An archaeological dig is set to commence in Glasgow next year to uncover the site of ‘1st Hampden Park’, what is believed to have formed the blueprint for football stadia.
Hampden Bowling Club (pictured) currently sits on the site, which was only recently uncovered as the home of 1st Hampden Park by the National Records of Scotland. The stadium was home to Queen’s Park, the oldest association football club in Scotland, and the national team from 1873 to 1884, at which point it was closed due to the building of the Cathcart Circle Railway line.
The #Restore1stHampden campaign has since been launched in an effort to help restore what is claimed to be the most important football building in the world, as well as the surrounding grounds. The Hampden Collection organisation has teamed up with Archaeology Scotland to excavate parts of the site.
Paul Murtagh, a senior project officer with Archaeology Scotland, told the Glasgow Evening Times newspaper: “We’re going to dig down, do an excavation and do proper archaeology and look at any of the artefacts associated with the old stadium.
“It’s the most significant footballing site in the world. Every stadium after this basically copied it. Turnstiles, embankment standing, season tickets all started at the first Hampden. It’s not only a key part of footballing history, but of Scottish history.”
Graeme Brown, a member of Hampden Bowling Club, added: “This project is part of our flagship Restore the First Hampden programme, which we initiated once we proved the site in 2017. First Hampden is one of the secrets of the sporting world, and our partnership with Archaeology Scotland is a key step in ensuring everyone understands the importance of this site.
“We need to preserve First Hampden for future generations to enjoy. This site is where the modern passing game was created and set the template for every football stadium every built.”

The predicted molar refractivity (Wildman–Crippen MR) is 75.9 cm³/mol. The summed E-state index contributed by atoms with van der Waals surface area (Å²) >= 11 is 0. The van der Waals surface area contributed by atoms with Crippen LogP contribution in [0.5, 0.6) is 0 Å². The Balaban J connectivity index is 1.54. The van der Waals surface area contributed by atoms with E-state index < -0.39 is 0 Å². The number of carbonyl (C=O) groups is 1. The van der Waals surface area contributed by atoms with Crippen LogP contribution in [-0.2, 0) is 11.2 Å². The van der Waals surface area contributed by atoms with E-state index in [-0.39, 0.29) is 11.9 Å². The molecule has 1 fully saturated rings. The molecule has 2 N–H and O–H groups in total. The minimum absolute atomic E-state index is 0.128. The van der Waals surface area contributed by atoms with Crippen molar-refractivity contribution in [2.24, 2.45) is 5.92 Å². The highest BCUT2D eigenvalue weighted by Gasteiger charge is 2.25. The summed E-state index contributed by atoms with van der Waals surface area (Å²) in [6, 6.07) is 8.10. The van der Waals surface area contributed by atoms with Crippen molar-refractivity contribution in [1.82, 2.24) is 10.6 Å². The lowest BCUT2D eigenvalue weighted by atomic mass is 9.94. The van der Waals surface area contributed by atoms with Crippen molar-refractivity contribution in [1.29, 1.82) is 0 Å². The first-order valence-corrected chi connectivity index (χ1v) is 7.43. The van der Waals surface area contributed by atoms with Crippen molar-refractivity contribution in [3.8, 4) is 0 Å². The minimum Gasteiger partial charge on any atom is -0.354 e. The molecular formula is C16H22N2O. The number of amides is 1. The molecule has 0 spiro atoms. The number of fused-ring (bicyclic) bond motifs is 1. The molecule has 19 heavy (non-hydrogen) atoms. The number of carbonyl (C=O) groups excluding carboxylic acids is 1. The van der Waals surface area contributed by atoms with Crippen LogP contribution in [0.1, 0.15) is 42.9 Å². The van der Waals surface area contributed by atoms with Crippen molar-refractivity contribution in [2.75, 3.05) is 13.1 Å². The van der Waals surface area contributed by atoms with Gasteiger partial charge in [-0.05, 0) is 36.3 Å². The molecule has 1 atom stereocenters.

The dig, to be funded by Historic Environment Scotland, is expected to take place in the summer of 2021, with members of the public invited to join professional archaeologists in the project.
In August, the Scottish Football Association (SFA) formally took ownership of the modern day Hampden Park from its previous owner, Queen’s Park. The SFA initially concluded a £5m (€5.5m/$6.7m) deal back in June 2019 to buy the stadium from League Two club Queen’s Park. The agreement to purchase Scotland’s national football stadium was signed after months of negotiations.
The SFA reached an agreement back in September 2018 to buy the 51,866-seat stadium from Queen’s Park. The deal represented a success for Hampden Park, which had faced competition from Edinburgh’s Murrayfield stadium to become the home of Scottish football after 2020.
The current Hampden Park is a also historic venue for both Scottish and European football. Opened in 1903, Hampden Park has hosted six European club finals, including arguably the greatest final in the history of the European Cup when Real Madrid defeated Eintracht Frankfurt 7-3 in front of 127,621 fans in 1960, still a record attendance for the finale of the now Champions League.
Hampden also holds other attendance records. In 1937, the first all ticket Scotland match attracted an attendance of 149,415, the British record for any match as Scotland defeated England 3-1. Meanwhile, the 1937 Scottish Cup final drew a crowd of 146,433 – a European record for a club match – as Celtic beat Aberdeen 2-1.